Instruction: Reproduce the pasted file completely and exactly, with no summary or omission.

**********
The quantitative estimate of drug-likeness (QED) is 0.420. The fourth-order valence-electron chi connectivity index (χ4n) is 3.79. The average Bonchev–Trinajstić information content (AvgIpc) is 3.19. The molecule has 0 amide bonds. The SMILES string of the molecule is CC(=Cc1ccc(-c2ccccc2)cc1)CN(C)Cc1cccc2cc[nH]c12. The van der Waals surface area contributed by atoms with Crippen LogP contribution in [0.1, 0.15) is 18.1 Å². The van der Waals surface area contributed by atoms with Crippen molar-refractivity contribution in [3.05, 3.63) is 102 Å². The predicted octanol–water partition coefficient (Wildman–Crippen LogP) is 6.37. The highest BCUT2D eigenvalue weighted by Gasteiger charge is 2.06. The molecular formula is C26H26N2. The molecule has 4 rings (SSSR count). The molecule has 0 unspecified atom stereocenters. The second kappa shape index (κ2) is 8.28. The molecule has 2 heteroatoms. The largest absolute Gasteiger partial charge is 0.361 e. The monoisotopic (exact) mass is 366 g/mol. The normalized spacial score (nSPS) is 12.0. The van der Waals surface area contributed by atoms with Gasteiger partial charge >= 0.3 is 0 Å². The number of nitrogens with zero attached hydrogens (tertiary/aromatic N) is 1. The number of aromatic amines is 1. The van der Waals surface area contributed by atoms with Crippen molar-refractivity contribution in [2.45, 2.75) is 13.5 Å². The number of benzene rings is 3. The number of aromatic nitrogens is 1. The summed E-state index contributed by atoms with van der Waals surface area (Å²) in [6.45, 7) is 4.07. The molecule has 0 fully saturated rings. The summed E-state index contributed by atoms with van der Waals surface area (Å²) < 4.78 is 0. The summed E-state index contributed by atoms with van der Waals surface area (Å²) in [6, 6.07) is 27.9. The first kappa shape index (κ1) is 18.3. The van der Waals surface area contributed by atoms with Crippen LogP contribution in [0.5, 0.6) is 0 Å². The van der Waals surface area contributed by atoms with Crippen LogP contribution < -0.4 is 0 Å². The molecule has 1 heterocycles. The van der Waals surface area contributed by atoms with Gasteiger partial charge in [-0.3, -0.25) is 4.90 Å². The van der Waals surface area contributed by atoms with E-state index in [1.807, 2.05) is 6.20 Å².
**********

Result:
The quantitative estimate of drug-likeness (QED) is 0.420. The fourth-order valence-electron chi connectivity index (χ4n) is 3.79. The average Bonchev–Trinajstić information content (AvgIpc) is 3.19. The molecule has 0 amide bonds. The SMILES string of the molecule is CC(=Cc1ccc(-c2ccccc2)cc1)CN(C)Cc1cccc2cc[nH]c12. The van der Waals surface area contributed by atoms with Crippen LogP contribution in [0.1, 0.15) is 18.1 Å². The van der Waals surface area contributed by atoms with Crippen molar-refractivity contribution in [3.05, 3.63) is 102 Å². The predicted octanol–water partition coefficient (Wildman–Crippen LogP) is 6.37. The highest BCUT2D eigenvalue weighted by Gasteiger charge is 2.06. The molecular formula is C26H26N2. The molecule has 4 rings (SSSR count). The molecule has 0 unspecified atom stereocenters. The second kappa shape index (κ2) is 8.28. The molecule has 2 heteroatoms. The largest absolute Gasteiger partial charge is 0.361 e. The monoisotopic (exact) mass is 366 g/mol. The normalized spacial score (nSPS) is 12.0. The van der Waals surface area contributed by atoms with Gasteiger partial charge >= 0.3 is 0 Å². The number of nitrogens with zero attached hydrogens (tertiary/aromatic N) is 1. The number of aromatic amines is 1. The van der Waals surface area contributed by atoms with Crippen molar-refractivity contribution in [2.45, 2.75) is 13.5 Å². The number of benzene rings is 3. The number of aromatic nitrogens is 1. The summed E-state index contributed by atoms with van der Waals surface area (Å²) in [6.45, 7) is 4.07. The molecule has 0 fully saturated rings. The summed E-state index contributed by atoms with van der Waals surface area (Å²) < 4.78 is 0. The summed E-state index contributed by atoms with van der Waals surface area (Å²) in [6, 6.07) is 27.9. The first kappa shape index (κ1) is 18.3. The van der Waals surface area contributed by atoms with Crippen LogP contribution in [0.5, 0.6) is 0 Å². The van der Waals surface area contributed by atoms with Crippen LogP contribution < -0.4 is 0 Å². The molecule has 1 heterocycles. The van der Waals surface area contributed by atoms with Gasteiger partial charge in [-0.3, -0.25) is 4.90 Å². The van der Waals surface area contributed by atoms with E-state index in [1.807, 2.05) is 6.20 Å².